[Doctors show munitions containing white phosphorus in al-Shifa hospital in Gaza after an Israeli strike in Gaza City on Jan. 16. The Geneva Convention of 1980 prohibits the use of white phosphorus as a weapon of war in civilian areas. Wounds of the dead and injured at hospitals in Gaza and Cairo offer further proof that the incendiary weapon was used illegally by Israeli troops. (PTS Photoshot via Newscom)] With Israel's latest war on Gaza over, international rights groups and medical professionals have begun a campaign to reveal the human cost of the three-week war. In Cairo a group of Egyptian doctors, who had traveled to Gaza during the war, showed pictures of the devastating carnage and lambasted Israel for the illegal use of incendiary white phosphorus on civilians.
One of the most gruesome photos presented at a public meeting at Egypt's Doctor's Syndicate Sunday was of a three-year-old girl who had been extensively and deeply burned, in some places revealing the bones. The dead girl's injuries were consistent with those attributed to the chemical weapon, doctors said.
Pointing to another picture, Ibrahim Elgeady, a doctor from Cairo University, said: "This is [the result of] white phosphorus. You can see how the entire body was burned as an illegal result of this weapon."
Although it is permissible in war to use WP as smoke-screening agent to mask the moves of advancing troops its incendiary properties make its use near civilians a war crime. White phosphorus, or WP - or as American soldiers often refer to the chemical weapon, 'Willy Peter' - has also been deployed in other battlefields. And troops have been frequently caught out using it as an anti-personnel weapon.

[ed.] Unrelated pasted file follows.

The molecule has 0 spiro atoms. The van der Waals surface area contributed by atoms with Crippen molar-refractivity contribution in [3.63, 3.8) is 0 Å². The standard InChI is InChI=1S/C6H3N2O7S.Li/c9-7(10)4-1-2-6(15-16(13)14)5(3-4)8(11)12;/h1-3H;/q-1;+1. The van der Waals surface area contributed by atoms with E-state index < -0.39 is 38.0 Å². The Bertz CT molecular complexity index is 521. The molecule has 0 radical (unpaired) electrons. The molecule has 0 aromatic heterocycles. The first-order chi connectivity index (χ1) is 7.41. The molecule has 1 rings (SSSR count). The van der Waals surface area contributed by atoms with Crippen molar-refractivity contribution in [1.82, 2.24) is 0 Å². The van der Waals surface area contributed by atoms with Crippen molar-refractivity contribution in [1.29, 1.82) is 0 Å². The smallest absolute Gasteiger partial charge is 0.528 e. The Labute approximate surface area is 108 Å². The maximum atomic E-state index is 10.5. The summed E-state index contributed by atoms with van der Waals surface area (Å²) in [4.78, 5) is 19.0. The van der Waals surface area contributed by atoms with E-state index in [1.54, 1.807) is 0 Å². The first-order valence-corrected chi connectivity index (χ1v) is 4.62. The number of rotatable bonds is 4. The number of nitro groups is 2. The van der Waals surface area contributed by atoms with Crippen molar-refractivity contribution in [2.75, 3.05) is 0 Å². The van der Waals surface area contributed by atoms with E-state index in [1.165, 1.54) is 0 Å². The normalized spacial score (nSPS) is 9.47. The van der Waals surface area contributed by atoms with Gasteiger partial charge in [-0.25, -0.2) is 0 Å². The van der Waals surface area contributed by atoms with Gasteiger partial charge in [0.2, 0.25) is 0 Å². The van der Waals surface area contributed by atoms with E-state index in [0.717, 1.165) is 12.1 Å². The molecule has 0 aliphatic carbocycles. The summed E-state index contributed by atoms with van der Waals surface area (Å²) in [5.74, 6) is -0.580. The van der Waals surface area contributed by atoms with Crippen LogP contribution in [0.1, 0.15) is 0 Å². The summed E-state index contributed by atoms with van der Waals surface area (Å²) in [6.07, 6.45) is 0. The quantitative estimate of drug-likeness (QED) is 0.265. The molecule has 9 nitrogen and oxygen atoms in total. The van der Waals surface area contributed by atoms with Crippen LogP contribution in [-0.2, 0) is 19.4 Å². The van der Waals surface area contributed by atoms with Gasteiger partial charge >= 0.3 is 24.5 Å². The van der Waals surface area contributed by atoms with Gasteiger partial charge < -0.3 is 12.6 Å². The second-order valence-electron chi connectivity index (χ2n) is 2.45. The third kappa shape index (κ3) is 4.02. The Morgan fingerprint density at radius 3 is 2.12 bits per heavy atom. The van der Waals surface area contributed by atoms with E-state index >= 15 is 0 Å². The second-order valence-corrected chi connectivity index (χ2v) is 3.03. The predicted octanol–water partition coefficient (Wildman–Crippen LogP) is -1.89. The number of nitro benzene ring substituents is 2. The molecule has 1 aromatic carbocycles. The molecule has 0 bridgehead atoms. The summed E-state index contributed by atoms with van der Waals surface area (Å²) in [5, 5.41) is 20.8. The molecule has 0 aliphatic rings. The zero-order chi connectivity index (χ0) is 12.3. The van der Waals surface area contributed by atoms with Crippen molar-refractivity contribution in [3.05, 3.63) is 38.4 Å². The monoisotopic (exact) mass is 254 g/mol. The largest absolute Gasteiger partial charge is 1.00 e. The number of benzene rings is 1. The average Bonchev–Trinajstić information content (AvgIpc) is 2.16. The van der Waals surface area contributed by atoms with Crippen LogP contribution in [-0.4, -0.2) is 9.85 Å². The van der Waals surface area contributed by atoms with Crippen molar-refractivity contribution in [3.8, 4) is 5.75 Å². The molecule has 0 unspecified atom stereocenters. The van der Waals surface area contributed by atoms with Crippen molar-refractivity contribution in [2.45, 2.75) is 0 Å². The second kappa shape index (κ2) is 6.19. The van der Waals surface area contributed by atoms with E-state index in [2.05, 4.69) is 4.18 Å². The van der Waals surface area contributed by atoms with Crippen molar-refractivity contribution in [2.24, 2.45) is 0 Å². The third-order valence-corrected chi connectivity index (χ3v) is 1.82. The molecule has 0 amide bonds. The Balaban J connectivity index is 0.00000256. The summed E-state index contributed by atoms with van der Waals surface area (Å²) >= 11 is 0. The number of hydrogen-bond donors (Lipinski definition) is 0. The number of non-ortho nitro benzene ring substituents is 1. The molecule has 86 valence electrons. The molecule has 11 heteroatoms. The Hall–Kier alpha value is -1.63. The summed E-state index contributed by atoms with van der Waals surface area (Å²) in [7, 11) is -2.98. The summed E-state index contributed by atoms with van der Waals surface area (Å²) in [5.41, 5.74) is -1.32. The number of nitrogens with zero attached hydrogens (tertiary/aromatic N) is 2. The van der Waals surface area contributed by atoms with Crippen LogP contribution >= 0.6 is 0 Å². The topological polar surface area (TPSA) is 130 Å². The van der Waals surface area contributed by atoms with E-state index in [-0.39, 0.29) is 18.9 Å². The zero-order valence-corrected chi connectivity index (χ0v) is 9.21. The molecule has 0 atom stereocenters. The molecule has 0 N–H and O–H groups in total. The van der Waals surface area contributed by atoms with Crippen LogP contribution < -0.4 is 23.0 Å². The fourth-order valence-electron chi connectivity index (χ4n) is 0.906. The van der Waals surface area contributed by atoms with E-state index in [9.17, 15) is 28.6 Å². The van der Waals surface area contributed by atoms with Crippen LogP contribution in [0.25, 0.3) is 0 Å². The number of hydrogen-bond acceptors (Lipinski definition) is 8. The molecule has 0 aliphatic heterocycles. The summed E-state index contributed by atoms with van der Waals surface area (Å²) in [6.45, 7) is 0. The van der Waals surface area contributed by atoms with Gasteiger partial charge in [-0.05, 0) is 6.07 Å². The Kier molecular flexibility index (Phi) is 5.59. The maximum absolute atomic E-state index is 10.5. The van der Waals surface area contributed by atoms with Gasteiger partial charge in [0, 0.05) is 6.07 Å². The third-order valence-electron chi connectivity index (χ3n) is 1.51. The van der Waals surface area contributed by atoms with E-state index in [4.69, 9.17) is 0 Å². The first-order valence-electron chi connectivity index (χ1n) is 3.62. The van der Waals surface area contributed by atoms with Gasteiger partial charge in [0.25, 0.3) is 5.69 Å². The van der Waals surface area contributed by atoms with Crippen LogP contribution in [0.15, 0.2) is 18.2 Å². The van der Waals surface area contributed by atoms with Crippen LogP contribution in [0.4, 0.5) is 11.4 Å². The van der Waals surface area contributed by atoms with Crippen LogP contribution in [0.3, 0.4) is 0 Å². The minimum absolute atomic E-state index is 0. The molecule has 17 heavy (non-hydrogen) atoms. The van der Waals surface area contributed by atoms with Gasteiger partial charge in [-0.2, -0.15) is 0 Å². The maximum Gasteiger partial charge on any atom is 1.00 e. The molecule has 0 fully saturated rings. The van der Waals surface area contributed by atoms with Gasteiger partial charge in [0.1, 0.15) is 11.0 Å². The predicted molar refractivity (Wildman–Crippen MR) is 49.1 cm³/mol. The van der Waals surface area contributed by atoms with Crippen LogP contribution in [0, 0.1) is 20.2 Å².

White phosphorus is fired into the air from airborne or land vehicles where it bursts into thousands of phosphorus crystals that form white-looking clouds. The crystals blow and fall gently down. But if they touch skin they burn into it, boring holes deep into the body without extinguishing. It will only stop burning when deprived of oxygen. An agonizing death is frequent.
Even if the victim survives, without immediate and specialized treatment - which is usually not available to the populations that come under attack by the weapon - their body absorbs the chemical into the liver, heart and kidneys.
"There is no question that this was used against civilians by Israel," the doctor continued.
The doctors were part of an Arab Doctor's Union that was allowed into Gaza through Egypt's Rafah Border Crossing with the Palestinian territory during the war to help the understaffed Gaza hospitals.
The group of six Egyptian doctors spoke of their experience during the war, showing the wounds through pictures they took during their time on the ground.
"It was obvious to everyone that it was white phosphorus in civilian areas," a pediatrician from al-Azhar Ahmed el-Sadat said at the round table meeting.
White phosphorus weapons were invented during the chemical weapons rush that followed World War I. The International Committee of the Red Cross (ICRC) has continually pressed for the end of weapons that are more susceptible to larger civilian casualties.
In a statement against incendiary weapons, the ICRC said: "Particular care must be taken to avoid, and in any event to minimize incidental loss of civilian life, injury to civilians and damage to civilian objects."
The United States uses the weapon; most recently in the Iraq war, and before that in Vietnam. Israel used it in the 2006 Lebanon war and before that during the 1982 invasion of Lebanon, and Russia has been known to use it....--MORE--"